Study now, pay later - FG's plan to charge graduates college fees
Third-level students could be facing massive hikes in fees when a new Government enters office. The rise of €500 in fees in last week's budget will bring the total student contribution to €2,000, but proposals from Fine Gael could double that.
Fine Gael's policy on third level funding, The Third Way, proposes deferred contribution payments by students of up to €4,300 for each year of study.
Under the plan students would pay their fees after they graduate when they are earning, through the PRSI system.
They would pay 30% of the total cost of their third-level education by having money deducted from their incomes.
In Fine Gael's policy document, announced last year, examples of how much a student could be paying are given (see panel).
The total deferred fees mentioned in the report range from €11,400 for a three-year Arts degree to €17,096 for Engineering. As an alternative to having income deducted, graduates could pay off their fees immediately after graduation.
The Fine Gael policy document does not mention how much students in expensive courses such as Veterinary Science and Medicine would pay. Based on the cost of providing these courses, the fees could be astronomical.
Under the Fine Gael proposal, all students, including those who have received student grants, would have to pay the deferred fees.
The Fine Gael plan differs sharply from the policy of the party's prospective Labour partners.
Officially Labour is sticking to its stance against third-level fees, but the party's education spokesman Ruairi Quinn did not rule out some kind of student loans scheme when I contacted him.
Labour will find it extremely difficult to maintain its pure opposition to fees, given the likely financial constraints of being in Government.
However, any reintroduction of fees would come with heavy political costs.
Labour will look at the fate of the British Liberal leader, Nick Clegg, who has come under sustained attack after raising student fees. The hike in fees has led to riots in England.
Ruairi Quinn said: "These issues will ultimately have to be decided in negotiations to form a new Government.''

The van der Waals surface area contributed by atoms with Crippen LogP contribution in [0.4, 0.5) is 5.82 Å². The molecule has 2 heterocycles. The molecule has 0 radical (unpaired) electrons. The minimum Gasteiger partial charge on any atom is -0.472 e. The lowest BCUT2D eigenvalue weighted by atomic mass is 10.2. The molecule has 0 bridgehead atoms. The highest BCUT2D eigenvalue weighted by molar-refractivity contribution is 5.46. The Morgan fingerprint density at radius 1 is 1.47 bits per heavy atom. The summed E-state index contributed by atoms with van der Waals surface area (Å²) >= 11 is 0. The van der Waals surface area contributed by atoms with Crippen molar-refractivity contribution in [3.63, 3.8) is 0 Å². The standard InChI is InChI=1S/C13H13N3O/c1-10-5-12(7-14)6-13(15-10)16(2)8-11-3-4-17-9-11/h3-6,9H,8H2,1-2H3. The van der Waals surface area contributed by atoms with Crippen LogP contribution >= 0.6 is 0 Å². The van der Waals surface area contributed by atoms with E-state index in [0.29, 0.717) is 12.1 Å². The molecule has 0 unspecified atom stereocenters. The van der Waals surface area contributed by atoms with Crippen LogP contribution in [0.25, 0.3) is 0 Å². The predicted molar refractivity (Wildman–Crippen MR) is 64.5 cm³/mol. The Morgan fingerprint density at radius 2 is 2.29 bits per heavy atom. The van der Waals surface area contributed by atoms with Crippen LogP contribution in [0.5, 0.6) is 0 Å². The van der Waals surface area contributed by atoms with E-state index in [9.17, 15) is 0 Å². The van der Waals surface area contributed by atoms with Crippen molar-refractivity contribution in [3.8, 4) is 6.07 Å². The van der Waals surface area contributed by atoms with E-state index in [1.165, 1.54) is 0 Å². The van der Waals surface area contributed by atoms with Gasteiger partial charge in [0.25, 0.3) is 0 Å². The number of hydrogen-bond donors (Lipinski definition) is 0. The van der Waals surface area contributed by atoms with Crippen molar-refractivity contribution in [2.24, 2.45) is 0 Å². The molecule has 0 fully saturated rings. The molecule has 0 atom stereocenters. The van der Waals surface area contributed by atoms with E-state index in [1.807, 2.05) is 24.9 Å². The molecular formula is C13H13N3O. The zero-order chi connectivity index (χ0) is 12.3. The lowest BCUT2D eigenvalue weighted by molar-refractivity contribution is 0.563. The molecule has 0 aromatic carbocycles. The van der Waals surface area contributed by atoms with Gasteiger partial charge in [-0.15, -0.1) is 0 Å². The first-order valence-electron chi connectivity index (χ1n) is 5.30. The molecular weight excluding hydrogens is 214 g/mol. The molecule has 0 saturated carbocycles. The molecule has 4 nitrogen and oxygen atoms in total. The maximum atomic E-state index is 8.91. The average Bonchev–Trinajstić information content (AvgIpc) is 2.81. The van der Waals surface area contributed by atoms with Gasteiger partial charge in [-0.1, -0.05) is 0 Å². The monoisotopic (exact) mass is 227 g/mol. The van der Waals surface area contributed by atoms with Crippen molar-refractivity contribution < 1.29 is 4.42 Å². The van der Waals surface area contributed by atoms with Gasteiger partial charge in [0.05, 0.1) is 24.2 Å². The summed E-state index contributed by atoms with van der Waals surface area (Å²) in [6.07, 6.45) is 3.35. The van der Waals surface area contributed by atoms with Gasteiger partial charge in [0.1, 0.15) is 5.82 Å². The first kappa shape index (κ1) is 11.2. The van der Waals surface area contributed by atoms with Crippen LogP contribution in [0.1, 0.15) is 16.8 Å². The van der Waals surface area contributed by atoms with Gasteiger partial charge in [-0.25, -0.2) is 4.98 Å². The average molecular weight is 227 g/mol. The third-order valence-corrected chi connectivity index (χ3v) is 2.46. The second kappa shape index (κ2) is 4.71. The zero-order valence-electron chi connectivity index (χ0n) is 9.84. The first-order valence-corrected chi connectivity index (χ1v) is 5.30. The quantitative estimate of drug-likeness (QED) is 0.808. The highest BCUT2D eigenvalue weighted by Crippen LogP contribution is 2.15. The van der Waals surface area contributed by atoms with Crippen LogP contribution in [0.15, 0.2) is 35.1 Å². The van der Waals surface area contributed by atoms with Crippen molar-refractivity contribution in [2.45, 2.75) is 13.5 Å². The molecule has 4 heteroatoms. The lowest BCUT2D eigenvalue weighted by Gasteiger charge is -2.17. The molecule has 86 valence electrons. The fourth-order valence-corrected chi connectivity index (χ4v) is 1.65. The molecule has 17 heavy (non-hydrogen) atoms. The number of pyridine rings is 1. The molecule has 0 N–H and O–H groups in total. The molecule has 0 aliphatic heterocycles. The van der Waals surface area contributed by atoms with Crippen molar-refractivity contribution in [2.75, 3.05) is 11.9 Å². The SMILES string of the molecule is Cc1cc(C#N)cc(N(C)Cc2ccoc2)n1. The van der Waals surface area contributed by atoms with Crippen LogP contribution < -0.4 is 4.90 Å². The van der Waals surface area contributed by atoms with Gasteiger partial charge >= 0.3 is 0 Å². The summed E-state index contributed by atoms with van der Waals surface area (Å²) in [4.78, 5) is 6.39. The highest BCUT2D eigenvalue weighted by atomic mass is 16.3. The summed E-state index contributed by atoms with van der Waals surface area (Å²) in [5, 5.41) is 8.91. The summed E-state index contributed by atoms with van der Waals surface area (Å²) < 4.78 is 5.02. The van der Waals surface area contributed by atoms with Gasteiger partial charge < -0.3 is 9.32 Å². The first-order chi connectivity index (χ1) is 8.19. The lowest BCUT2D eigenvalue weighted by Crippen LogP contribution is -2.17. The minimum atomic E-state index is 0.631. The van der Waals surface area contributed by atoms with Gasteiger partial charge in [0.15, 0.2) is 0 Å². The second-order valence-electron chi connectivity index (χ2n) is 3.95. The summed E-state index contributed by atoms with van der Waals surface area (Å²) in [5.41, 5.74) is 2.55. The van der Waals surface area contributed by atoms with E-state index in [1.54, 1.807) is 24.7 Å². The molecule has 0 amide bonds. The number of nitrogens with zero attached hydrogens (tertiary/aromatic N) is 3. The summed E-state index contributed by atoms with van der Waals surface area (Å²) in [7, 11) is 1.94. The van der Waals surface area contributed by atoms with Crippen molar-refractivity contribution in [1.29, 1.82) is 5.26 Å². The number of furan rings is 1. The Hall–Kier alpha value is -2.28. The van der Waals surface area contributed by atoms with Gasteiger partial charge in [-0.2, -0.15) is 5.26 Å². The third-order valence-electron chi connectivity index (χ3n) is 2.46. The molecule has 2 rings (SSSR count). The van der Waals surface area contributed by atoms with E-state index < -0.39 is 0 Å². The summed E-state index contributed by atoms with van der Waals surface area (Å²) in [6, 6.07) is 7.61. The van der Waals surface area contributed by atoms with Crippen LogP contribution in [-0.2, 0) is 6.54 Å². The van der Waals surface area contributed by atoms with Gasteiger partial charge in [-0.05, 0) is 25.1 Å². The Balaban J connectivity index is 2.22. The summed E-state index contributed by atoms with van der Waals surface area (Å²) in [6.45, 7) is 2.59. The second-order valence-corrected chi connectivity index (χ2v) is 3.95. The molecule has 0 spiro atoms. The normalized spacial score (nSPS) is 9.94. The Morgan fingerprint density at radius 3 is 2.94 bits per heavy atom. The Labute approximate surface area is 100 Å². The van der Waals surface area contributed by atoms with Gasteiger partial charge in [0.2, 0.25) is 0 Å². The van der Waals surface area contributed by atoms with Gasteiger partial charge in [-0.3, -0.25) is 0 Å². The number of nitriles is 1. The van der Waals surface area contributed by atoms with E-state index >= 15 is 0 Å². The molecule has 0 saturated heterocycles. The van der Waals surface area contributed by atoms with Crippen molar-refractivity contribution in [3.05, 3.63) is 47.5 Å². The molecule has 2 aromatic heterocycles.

He said the party was particularly concerned about making the means test for the student grant fairer.
"The present system is seen to favour those who are self-employed. We need a system that is fairer for PAYE workers,'' he added.
The Fine Gael proposals to introduce deferred payments of fees are likely to come under closer scrutiny as the party moves closer to government. Already, significant aspects of the plan are seen as impractical even by the party's own education spokesman, Fergus O'Dowd.
The party originally hoped to abolish registration fees as its new system of payment was introduced.
Fergus O'Dowd said: "Because of the financial constraints we are under I cannot see it [the abolition of registration fees] happening now.''
Leading figures in education have highlighted a number of flaws in the Fine Gael proposal.
Ferdinand Von Prondzynski, former President of Dublin City University, said the party should be given credit for addressing the fees issue, but he does not support the idea of charging students higher fees for certain courses such as Science and Engineering.
"There should be a flat rate fee for degree courses. If you vary the cost of courses, it acts as a disincentive to students studying subjects such as Science.''
Another significant drawback to the Fine Gael system, according to critics, is that deferred payments can only be collected from Irish-based taxpayers.
With so many graduates moving abroad, the Government may have difficulty collecting sufficient money -- and a "stay-at-home tax'' could be seen by graduates as an incentive to emigrate.
"Really we should be getting money from emigrants, because they benefited from an education here, and are bringing those benefits elsewhere,'' said Ferdinand Von Prondzynski.
A third significant flaw in the deferred-contribution model is that it will yield nothing up front.
Fine Gael had hoped that the initial money to pay for the scheme could be borrowed by the government, but with the IMF breathing down our necks this is now most unlikely.
A possible option for Fine Gael would be to retain some form of up-front student fee and then phase in a deferred-contribution scheme.
Labour still has a strong emotional attachment to free fees, but some commentators argue that the measure has done little to erode inequality in education.
"It was a massive gift to the middle classes,'' said Ferdinand Von Prondzynski.
"It paid for many well-to-do people to go to university from areas such as Foxrock and Stillorgan, but did nothing to increase numbers going from areas such as Ballymun.''
Whatever form the new model of third-level funding takes, it seems likely that students or their parents will have to pay more.
Any parent hoping to put their children though college in the coming decades would be well advised to start saving now.